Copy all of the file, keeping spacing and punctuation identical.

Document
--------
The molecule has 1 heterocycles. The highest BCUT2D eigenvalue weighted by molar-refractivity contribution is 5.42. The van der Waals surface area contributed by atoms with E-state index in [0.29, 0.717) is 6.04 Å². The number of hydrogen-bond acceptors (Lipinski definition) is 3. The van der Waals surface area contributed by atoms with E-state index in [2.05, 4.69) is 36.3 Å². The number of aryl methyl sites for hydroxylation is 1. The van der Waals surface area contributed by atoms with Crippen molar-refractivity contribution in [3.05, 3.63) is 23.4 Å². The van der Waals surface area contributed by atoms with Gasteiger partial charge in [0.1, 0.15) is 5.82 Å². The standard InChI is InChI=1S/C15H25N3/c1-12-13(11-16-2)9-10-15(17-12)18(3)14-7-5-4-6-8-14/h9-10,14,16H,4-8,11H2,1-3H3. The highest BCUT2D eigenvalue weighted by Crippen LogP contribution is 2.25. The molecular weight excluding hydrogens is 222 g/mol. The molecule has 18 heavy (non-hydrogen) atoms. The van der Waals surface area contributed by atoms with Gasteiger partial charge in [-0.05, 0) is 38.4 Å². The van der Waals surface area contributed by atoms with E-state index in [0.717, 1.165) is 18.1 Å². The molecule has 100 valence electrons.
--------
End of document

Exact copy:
The molecule has 1 heterocycles. The highest BCUT2D eigenvalue weighted by molar-refractivity contribution is 5.42. The van der Waals surface area contributed by atoms with E-state index in [0.29, 0.717) is 6.04 Å². The number of hydrogen-bond acceptors (Lipinski definition) is 3. The van der Waals surface area contributed by atoms with E-state index in [2.05, 4.69) is 36.3 Å². The number of aryl methyl sites for hydroxylation is 1. The van der Waals surface area contributed by atoms with Crippen molar-refractivity contribution in [3.05, 3.63) is 23.4 Å². The van der Waals surface area contributed by atoms with Gasteiger partial charge in [0.1, 0.15) is 5.82 Å². The standard InChI is InChI=1S/C15H25N3/c1-12-13(11-16-2)9-10-15(17-12)18(3)14-7-5-4-6-8-14/h9-10,14,16H,4-8,11H2,1-3H3. The highest BCUT2D eigenvalue weighted by Crippen LogP contribution is 2.25. The molecular weight excluding hydrogens is 222 g/mol. The molecule has 18 heavy (non-hydrogen) atoms. The van der Waals surface area contributed by atoms with Gasteiger partial charge in [-0.05, 0) is 38.4 Å². The van der Waals surface area contributed by atoms with E-state index in [0.717, 1.165) is 18.1 Å². The molecule has 100 valence electrons.